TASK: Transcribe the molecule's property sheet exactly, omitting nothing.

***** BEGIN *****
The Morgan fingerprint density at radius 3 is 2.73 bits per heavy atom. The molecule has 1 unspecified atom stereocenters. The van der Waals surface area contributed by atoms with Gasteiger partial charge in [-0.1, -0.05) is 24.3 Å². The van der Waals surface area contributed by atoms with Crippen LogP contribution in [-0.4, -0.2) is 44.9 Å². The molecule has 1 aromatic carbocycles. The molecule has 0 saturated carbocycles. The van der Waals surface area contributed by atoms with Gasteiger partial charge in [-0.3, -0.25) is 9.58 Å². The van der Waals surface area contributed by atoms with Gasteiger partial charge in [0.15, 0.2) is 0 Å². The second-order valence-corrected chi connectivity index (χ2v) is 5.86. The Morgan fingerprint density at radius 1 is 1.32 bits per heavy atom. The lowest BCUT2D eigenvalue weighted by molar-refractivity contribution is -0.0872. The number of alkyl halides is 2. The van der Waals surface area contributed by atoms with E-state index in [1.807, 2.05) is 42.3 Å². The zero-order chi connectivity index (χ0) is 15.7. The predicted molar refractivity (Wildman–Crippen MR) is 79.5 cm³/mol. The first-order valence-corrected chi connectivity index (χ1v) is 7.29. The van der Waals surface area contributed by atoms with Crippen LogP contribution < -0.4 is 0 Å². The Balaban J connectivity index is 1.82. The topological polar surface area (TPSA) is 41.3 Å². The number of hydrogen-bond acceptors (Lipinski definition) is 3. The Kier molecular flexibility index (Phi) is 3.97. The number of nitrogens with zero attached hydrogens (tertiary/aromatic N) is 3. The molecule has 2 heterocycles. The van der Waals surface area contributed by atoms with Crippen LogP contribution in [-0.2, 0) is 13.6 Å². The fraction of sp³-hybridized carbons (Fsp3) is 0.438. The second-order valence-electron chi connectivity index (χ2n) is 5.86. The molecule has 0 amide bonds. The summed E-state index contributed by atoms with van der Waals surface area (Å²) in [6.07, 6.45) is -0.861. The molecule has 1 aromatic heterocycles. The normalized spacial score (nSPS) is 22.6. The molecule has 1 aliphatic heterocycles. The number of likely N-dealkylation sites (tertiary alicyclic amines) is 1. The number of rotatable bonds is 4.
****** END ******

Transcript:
The Morgan fingerprint density at radius 3 is 2.73 bits per heavy atom. The molecule has 1 unspecified atom stereocenters. The van der Waals surface area contributed by atoms with Gasteiger partial charge in [-0.1, -0.05) is 24.3 Å². The van der Waals surface area contributed by atoms with Crippen LogP contribution in [-0.4, -0.2) is 44.9 Å². The molecule has 1 aromatic carbocycles. The molecule has 0 saturated carbocycles. The van der Waals surface area contributed by atoms with Gasteiger partial charge in [-0.3, -0.25) is 9.58 Å². The van der Waals surface area contributed by atoms with Gasteiger partial charge in [0.15, 0.2) is 0 Å². The second-order valence-corrected chi connectivity index (χ2v) is 5.86. The Morgan fingerprint density at radius 1 is 1.32 bits per heavy atom. The lowest BCUT2D eigenvalue weighted by molar-refractivity contribution is -0.0872. The number of alkyl halides is 2. The van der Waals surface area contributed by atoms with E-state index in [1.807, 2.05) is 42.3 Å². The zero-order chi connectivity index (χ0) is 15.7. The predicted molar refractivity (Wildman–Crippen MR) is 79.5 cm³/mol. The first-order valence-corrected chi connectivity index (χ1v) is 7.29. The van der Waals surface area contributed by atoms with Crippen LogP contribution < -0.4 is 0 Å². The Balaban J connectivity index is 1.82. The topological polar surface area (TPSA) is 41.3 Å². The number of hydrogen-bond acceptors (Lipinski definition) is 3. The Kier molecular flexibility index (Phi) is 3.97. The number of nitrogens with zero attached hydrogens (tertiary/aromatic N) is 3. The molecule has 2 heterocycles. The van der Waals surface area contributed by atoms with Crippen LogP contribution in [-0.2, 0) is 13.6 Å². The fraction of sp³-hybridized carbons (Fsp3) is 0.438. The second-order valence-electron chi connectivity index (χ2n) is 5.86. The molecule has 0 amide bonds. The summed E-state index contributed by atoms with van der Waals surface area (Å²) in [6.07, 6.45) is -0.861. The molecule has 1 aromatic heterocycles. The normalized spacial score (nSPS) is 22.6. The molecule has 1 aliphatic heterocycles. The number of likely N-dealkylation sites (tertiary alicyclic amines) is 1. The number of rotatable bonds is 4.